Do dogs smile at us? When they open their mouths in a grin and their tongue sticks out, are they smiling at us? Most of us think that expression means they are smiling but researchers say there's no strong evidence for that to be the case.
The problem with dog expressions is that our research tools are typically subjective, and paired with our anthropomorphizing tendencies, it's very possible that we misinterpret what we see on dogs' faces.
In fact, there's very little objective research to support the idea that dogs "smile." Some findings, published in the journal Scientific Reports, show that this particular expression, called "relaxed open mouth" in dogs, typically occurs in positive settings, like when dogs are inviting one another to play.
But whether it's really what we would call a smile, or whether dogs are directing it at us intentionally to communicate something, remains unknown.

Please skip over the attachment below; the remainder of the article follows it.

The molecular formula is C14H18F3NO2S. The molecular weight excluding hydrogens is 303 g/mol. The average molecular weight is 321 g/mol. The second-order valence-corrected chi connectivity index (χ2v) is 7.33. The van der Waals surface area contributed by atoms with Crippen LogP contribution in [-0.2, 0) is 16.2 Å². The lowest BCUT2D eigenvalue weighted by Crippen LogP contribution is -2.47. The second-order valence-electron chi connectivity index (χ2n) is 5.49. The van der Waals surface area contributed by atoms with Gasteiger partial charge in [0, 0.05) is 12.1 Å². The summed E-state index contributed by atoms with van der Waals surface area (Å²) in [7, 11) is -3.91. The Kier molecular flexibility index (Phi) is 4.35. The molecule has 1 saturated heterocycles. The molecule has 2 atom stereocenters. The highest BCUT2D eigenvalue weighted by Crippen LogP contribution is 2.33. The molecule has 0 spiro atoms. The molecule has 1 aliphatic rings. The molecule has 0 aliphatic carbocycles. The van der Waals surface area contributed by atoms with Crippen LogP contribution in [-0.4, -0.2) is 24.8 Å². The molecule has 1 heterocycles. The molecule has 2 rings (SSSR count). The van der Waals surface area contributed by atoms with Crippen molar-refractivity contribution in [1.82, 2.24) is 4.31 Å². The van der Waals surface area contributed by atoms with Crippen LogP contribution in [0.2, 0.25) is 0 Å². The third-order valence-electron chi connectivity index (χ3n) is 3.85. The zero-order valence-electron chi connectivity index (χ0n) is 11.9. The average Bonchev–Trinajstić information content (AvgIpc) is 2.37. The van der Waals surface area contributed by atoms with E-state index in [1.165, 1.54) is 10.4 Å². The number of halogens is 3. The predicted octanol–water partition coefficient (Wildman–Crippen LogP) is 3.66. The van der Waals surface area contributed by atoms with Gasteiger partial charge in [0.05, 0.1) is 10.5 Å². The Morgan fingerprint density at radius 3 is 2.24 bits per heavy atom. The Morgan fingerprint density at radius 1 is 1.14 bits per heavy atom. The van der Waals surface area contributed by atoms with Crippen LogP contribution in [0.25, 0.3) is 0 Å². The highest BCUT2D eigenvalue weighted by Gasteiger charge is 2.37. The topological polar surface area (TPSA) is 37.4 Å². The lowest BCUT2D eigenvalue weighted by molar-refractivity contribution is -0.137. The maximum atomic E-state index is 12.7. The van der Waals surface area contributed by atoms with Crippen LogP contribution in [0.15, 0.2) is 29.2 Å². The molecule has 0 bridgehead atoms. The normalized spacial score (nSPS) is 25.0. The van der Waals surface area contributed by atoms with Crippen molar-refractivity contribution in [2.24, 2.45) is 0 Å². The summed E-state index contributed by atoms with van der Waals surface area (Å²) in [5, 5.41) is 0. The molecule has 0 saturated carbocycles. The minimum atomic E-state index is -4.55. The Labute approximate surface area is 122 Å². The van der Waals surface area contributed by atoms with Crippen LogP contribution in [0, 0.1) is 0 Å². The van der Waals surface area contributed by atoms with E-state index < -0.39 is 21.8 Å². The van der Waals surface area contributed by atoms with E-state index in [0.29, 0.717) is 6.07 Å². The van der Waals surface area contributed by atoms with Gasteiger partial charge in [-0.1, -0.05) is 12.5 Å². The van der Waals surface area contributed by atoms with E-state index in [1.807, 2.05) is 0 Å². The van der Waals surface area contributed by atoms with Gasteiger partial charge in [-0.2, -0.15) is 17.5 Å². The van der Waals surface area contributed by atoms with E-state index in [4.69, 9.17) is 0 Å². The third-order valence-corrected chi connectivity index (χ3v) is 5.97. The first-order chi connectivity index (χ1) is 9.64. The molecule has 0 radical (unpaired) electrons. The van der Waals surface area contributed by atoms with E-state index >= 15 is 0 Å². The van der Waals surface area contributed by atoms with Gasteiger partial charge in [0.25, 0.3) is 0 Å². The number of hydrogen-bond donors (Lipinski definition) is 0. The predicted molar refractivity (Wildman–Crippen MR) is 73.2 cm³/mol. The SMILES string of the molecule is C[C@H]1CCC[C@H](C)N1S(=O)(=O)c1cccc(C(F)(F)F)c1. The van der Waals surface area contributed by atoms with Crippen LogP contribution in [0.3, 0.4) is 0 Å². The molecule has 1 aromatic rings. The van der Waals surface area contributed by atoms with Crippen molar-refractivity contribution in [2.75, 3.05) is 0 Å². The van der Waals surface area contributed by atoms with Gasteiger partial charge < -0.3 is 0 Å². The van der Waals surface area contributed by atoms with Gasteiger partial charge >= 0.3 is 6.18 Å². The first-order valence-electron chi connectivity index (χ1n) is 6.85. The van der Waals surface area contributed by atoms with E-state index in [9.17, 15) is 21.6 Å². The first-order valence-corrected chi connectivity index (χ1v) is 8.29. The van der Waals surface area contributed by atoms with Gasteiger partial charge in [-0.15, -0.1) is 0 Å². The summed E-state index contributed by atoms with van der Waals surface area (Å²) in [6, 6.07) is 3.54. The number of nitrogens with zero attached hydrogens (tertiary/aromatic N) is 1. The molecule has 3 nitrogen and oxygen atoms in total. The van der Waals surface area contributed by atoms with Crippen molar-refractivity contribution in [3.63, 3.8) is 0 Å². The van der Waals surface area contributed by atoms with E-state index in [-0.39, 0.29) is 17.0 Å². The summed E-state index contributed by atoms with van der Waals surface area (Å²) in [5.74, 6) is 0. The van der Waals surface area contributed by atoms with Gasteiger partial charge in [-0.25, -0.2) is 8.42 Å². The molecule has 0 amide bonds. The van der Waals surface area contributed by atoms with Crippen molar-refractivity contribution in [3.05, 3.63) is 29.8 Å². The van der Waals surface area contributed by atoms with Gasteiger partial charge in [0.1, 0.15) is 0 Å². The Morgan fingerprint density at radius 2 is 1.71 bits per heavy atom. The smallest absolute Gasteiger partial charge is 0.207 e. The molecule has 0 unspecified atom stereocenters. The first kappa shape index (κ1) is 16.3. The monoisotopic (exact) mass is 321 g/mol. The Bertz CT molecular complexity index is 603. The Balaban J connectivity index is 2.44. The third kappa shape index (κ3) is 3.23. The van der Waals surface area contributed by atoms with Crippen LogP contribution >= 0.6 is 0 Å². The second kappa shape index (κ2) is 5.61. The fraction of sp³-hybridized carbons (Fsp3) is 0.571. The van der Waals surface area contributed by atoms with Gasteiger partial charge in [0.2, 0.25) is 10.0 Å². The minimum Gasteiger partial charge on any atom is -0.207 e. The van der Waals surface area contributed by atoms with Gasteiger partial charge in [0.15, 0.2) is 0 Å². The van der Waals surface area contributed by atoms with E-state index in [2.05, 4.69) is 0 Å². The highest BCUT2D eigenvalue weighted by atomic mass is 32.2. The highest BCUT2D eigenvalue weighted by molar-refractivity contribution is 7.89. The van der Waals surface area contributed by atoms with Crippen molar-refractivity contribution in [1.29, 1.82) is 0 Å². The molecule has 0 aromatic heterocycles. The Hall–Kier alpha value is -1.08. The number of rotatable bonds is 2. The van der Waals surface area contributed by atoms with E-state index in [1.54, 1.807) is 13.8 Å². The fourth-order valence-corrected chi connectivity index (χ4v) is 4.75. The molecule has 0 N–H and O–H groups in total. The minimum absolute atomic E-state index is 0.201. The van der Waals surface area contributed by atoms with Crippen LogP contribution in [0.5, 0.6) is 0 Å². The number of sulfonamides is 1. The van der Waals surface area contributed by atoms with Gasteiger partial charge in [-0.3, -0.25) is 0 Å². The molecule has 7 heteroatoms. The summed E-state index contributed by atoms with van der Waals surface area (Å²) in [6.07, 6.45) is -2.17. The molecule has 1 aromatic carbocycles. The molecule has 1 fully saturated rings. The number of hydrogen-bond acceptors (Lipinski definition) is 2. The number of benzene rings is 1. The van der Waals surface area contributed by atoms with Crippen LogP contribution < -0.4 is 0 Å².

However, there have been expressions which could suggest that dogs try to communicate and develop a special bond with humans, particularly the puppy dog eyes. Studies have suggested that when dogs exhibited that expression, there is some connection being formed between the dog and humans.
For her research, Kaminski and colleagues visited a dog shelter, where they used something called a facial action coding system (FACS) to measure the minute facial motions dogs made while they interacted with people.
Afterward, the researchers kept track of the time it took for each dog to get adopted. The scientists discovered that "the more the dogs produced that movement [puppy dog eyes], the quicker they were rehomed," said Kaminski. No other behavior the researchers analyzed had as strong an effect.
So whether dogs are smiling at us intentionally, there is no objective research the would suggest so. However, we can say that dogs have a way of communicating through expressions which might have developed through their history of domestication.
(Image credit: Adam Griffith/Unsplash)